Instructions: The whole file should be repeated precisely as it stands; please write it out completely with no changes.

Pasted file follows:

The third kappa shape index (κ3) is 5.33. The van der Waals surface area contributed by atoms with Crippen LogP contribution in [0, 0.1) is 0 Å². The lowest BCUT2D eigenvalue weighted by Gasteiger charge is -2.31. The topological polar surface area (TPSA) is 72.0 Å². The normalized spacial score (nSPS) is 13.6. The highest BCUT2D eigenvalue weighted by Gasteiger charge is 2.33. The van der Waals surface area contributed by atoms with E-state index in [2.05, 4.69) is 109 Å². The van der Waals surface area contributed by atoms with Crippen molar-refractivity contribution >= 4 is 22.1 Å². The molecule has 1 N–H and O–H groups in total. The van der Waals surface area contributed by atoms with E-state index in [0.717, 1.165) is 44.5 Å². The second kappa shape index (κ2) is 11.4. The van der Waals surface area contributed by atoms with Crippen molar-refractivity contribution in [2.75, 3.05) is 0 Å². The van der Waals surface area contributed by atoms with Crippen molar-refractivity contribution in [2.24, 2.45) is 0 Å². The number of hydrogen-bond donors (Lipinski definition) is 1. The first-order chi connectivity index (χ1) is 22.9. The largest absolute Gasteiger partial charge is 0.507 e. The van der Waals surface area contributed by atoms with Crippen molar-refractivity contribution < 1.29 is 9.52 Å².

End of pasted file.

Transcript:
The third kappa shape index (κ3) is 5.33. The van der Waals surface area contributed by atoms with Crippen LogP contribution in [0, 0.1) is 0 Å². The lowest BCUT2D eigenvalue weighted by Gasteiger charge is -2.31. The topological polar surface area (TPSA) is 72.0 Å². The normalized spacial score (nSPS) is 13.6. The highest BCUT2D eigenvalue weighted by Gasteiger charge is 2.33. The van der Waals surface area contributed by atoms with E-state index in [2.05, 4.69) is 109 Å². The van der Waals surface area contributed by atoms with Crippen molar-refractivity contribution >= 4 is 22.1 Å². The molecule has 1 N–H and O–H groups in total. The van der Waals surface area contributed by atoms with E-state index in [0.717, 1.165) is 44.5 Å². The second kappa shape index (κ2) is 11.4. The van der Waals surface area contributed by atoms with Crippen molar-refractivity contribution in [2.75, 3.05) is 0 Å². The van der Waals surface area contributed by atoms with Crippen molar-refractivity contribution in [2.24, 2.45) is 0 Å². The number of hydrogen-bond donors (Lipinski definition) is 1. The first-order chi connectivity index (χ1) is 22.9. The largest absolute Gasteiger partial charge is 0.507 e. The van der Waals surface area contributed by atoms with Crippen molar-refractivity contribution < 1.29 is 9.52 Å².